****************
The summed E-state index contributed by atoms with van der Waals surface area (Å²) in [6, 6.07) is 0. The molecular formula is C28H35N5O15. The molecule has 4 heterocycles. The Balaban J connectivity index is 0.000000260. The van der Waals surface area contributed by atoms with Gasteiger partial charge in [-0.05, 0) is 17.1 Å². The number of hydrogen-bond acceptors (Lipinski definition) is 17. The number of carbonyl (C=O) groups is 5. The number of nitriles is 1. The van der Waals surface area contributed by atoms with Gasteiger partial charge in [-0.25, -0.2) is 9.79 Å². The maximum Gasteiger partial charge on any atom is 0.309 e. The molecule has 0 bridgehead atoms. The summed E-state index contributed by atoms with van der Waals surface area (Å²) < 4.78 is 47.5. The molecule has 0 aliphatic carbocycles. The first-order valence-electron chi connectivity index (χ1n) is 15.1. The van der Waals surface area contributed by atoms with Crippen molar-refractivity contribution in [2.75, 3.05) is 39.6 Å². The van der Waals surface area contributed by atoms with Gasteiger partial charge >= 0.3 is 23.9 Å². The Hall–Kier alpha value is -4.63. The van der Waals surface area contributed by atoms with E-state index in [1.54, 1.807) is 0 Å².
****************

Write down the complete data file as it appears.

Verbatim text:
The summed E-state index contributed by atoms with van der Waals surface area (Å²) in [6, 6.07) is 0. The molecular formula is C28H35N5O15. The molecule has 4 heterocycles. The Balaban J connectivity index is 0.000000260. The van der Waals surface area contributed by atoms with Gasteiger partial charge in [-0.05, 0) is 17.1 Å². The number of hydrogen-bond acceptors (Lipinski definition) is 17. The number of carbonyl (C=O) groups is 5. The number of nitriles is 1. The van der Waals surface area contributed by atoms with Gasteiger partial charge in [-0.25, -0.2) is 9.79 Å². The maximum Gasteiger partial charge on any atom is 0.309 e. The molecule has 0 bridgehead atoms. The summed E-state index contributed by atoms with van der Waals surface area (Å²) < 4.78 is 47.5. The molecule has 0 aliphatic carbocycles. The first-order valence-electron chi connectivity index (χ1n) is 15.1. The van der Waals surface area contributed by atoms with Crippen molar-refractivity contribution in [2.75, 3.05) is 39.6 Å². The van der Waals surface area contributed by atoms with Gasteiger partial charge >= 0.3 is 23.9 Å². The Hall–Kier alpha value is -4.63. The van der Waals surface area contributed by atoms with E-state index in [1.54, 1.807) is 0 Å².